A summary of what I’ve learned: Using something not specific to a board/device has worked the best for me for these reasons:
• Can use different pins
• Vin = 4.5 to 5.5
• They have their own 3.3 Voltage regulator
• They work with the varioius Arduino sdCard libraries
• 5 units for about $8

These are one’s I buy from Amazon: SenMod sdHC Adapter

Two example projects (one has an Audio Amplifier on the PCB)


#9

Well my PCB prototype is complete! If the SD card doesn’t work I’ll swap it out for the pre-done ones that are mentioned here. It would probably make my PCB single sided too. Hmmm…

Now to get the parts…

Thank you all!


#10

Hi Peter,
This is not working in my scenario for some reason. Can you see what is wrong?

I ordered this part - https://www.mouser.com/ProductDetail/595-SN74AHC125NE4

Here is my schematic -

The pins are the bottom represent the Arduino UNO pinouts… Top left is CS, Pin 10. Bottom is 3.3 V. Just noticed I am missing the ground symbol but everything is grounded.

UPDATE: I have separated the VCC input on the chip (now goes to +5) and sd card reader (stays at 3,3).
Before, both were being powered from the 3.3.

The result is no change; it still doesn’t work. :frowning:


#11

Sorry for the late reply (I’ve been offline for 2 months with a broken ankle).

This is incorrect. The 74ahc125 (and it needs to be an 74ahc125 none of the others will work) should have VCC connected to 3.3V. When CS (pin2 on the 125) is at 5V the output to the sd card from pin3 (as an example) should be 3.3V. Checking this with a multimeter is a good bet, if the output to the SD card isn’t 3.3V something is wrong and the SD card may get damaged.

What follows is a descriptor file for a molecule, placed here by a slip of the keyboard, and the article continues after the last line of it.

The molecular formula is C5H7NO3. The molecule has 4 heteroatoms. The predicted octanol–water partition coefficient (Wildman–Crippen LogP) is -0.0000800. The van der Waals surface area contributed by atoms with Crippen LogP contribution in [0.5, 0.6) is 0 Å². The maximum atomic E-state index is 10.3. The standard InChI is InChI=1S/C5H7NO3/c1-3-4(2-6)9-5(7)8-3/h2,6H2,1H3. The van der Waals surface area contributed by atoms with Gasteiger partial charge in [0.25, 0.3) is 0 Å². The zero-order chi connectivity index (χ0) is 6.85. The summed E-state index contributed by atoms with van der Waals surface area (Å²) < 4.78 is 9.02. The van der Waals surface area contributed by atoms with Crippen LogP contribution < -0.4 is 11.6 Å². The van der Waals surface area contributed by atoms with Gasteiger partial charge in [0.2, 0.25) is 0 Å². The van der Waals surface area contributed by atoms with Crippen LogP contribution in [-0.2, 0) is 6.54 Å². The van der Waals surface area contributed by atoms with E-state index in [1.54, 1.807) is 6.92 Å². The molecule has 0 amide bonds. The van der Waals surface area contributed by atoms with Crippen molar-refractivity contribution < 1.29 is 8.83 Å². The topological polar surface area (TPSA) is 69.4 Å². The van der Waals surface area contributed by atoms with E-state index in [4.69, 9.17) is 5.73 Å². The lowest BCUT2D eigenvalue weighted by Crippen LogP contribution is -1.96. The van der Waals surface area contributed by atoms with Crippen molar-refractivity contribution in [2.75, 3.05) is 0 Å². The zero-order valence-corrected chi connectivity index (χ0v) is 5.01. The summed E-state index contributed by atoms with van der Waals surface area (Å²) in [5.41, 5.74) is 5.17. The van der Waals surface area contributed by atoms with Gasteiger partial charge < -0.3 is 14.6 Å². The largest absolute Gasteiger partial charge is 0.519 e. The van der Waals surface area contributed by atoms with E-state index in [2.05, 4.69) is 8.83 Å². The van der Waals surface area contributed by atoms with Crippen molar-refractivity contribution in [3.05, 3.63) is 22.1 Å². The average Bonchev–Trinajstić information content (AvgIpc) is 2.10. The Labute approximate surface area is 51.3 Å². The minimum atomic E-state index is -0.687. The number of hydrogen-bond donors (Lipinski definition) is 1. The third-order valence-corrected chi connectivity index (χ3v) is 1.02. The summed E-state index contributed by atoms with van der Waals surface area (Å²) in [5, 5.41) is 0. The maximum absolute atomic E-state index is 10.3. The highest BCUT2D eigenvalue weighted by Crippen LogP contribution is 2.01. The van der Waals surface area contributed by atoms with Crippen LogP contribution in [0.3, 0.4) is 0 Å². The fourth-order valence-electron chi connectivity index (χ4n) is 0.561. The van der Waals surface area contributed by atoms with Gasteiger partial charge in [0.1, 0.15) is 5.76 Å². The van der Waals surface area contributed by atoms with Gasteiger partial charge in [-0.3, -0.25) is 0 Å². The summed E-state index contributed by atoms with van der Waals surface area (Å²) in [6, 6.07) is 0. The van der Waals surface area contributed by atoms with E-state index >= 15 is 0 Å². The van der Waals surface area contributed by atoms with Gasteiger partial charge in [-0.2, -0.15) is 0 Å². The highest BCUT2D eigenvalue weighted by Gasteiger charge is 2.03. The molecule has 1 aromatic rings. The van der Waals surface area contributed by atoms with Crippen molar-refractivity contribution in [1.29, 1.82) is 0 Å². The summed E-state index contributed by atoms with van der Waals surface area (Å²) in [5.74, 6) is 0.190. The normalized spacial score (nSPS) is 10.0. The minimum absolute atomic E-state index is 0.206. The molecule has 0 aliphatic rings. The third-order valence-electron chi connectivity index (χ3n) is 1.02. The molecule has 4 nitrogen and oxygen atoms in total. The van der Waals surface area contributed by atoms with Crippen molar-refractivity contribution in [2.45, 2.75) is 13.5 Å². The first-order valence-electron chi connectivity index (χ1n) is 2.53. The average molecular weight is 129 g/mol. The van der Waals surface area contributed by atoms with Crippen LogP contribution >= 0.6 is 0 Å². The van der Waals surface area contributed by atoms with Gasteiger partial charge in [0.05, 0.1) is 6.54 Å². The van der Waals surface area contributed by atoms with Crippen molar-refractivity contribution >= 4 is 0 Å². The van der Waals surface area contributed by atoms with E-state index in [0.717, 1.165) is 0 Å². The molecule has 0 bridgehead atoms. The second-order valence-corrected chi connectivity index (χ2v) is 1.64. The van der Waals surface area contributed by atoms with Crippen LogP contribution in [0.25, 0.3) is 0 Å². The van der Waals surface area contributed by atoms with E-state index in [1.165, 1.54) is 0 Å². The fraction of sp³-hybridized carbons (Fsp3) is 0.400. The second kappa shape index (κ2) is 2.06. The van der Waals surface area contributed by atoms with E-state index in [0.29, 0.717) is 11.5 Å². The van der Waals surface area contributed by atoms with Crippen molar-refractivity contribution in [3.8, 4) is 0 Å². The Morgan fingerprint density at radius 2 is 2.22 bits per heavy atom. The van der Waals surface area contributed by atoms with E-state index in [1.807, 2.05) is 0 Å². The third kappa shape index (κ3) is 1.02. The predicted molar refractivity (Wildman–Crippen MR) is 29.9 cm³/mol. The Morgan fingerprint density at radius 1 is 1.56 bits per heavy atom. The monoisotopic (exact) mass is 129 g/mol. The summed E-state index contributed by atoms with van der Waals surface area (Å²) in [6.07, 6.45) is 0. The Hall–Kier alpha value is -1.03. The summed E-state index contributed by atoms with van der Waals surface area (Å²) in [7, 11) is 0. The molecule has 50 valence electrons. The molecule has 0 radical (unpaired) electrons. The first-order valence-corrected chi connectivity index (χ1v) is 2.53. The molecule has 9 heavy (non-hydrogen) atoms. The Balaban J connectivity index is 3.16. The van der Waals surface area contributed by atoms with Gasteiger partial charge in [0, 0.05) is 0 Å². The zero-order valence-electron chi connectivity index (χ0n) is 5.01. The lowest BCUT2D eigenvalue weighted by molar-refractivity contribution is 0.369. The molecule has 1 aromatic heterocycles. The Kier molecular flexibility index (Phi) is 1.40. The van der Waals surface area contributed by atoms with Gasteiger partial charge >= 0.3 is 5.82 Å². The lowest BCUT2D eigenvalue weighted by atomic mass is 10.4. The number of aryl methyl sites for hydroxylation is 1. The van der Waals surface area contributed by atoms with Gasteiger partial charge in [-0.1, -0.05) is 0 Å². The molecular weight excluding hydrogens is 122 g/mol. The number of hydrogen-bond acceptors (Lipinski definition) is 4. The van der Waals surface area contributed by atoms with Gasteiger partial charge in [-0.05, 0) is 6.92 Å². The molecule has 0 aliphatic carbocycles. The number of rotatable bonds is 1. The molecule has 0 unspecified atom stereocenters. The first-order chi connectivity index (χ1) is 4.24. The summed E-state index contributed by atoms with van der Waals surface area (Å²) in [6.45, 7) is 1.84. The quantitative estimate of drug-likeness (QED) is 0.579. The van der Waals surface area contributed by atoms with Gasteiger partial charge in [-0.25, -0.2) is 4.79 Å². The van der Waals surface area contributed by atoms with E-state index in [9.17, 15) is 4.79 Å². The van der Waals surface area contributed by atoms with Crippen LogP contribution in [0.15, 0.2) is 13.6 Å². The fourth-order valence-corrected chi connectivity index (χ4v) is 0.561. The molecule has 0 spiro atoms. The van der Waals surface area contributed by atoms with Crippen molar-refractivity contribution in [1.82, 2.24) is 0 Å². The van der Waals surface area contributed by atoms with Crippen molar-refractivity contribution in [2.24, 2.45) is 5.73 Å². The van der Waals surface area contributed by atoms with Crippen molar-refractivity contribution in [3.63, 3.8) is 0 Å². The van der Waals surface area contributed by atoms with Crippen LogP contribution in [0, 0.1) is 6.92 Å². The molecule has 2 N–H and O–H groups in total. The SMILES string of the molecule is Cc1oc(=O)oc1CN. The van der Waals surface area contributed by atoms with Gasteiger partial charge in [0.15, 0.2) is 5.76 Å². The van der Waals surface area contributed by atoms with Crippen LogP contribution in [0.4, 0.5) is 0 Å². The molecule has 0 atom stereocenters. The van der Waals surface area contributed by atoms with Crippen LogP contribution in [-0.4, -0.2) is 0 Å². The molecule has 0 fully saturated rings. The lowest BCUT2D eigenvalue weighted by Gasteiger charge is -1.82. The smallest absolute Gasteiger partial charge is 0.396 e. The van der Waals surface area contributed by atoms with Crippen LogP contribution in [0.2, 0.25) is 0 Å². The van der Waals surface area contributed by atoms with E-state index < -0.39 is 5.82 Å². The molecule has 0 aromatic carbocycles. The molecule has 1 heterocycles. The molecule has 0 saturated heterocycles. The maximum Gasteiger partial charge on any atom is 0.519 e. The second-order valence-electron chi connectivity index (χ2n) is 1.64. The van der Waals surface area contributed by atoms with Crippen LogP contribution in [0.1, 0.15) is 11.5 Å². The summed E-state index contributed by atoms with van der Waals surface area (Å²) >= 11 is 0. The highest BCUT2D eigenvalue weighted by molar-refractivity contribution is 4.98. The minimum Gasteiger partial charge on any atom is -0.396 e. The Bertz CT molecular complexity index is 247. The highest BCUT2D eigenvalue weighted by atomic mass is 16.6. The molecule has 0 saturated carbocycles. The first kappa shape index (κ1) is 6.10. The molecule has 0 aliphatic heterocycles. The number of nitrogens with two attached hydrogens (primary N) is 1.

Peter


#12

Hey welcome back! Hope your ankle is better.

So my schematic is right…?

Can you take a look at the link I posted above and confirm this is the correct part? If it is, there must be something that went wrong with my surface mount soldering.


#13

The different pin numbers on the socket confused me. miso (DO on the socket) shouldn’t be level translated and is in the wrong direction. DO is the data back to the micro and will make this not work. VCC needs to be 3.3V and the IC a 74ahc125 and pin 12 of the 74ahc125 needs to be grounded (as it is unused and cmos doesn’t like floating input pins). This site has a wiring diagram for an SD interface. Here the 74ahc125 is the level shifter in the schematic.

edit: (forgot to actually add the url …)

https://openlabpro.com/guide/interfacing-microcontrollers-with-sd-card/

edit2: the shield pins likely all want to be grounded as well. It may work ok without that but grounded is better.

Peter


#14

hello, here to share:
I power my arduino nano directly with 5V or lithium battery power, as well as the SD card.
most they works fine, sometimes (<2%) the card went hot and needs restart.
if you have trouble with level shifter , skip it and try?

note that some SD adapter has pull down resistor over level shifter,
if you don’t insert a SD and the pins were floating, pull-downs were still likely to interfere your SPI port, in case you use other SPI device.


#15

You are correct! All I had to do was connect MSIO directly to the arduino and it works!
Sorry for the delay. It took me awhile to get the time and then even longer to breadboard it, then figure out my PCB.
Thanks!!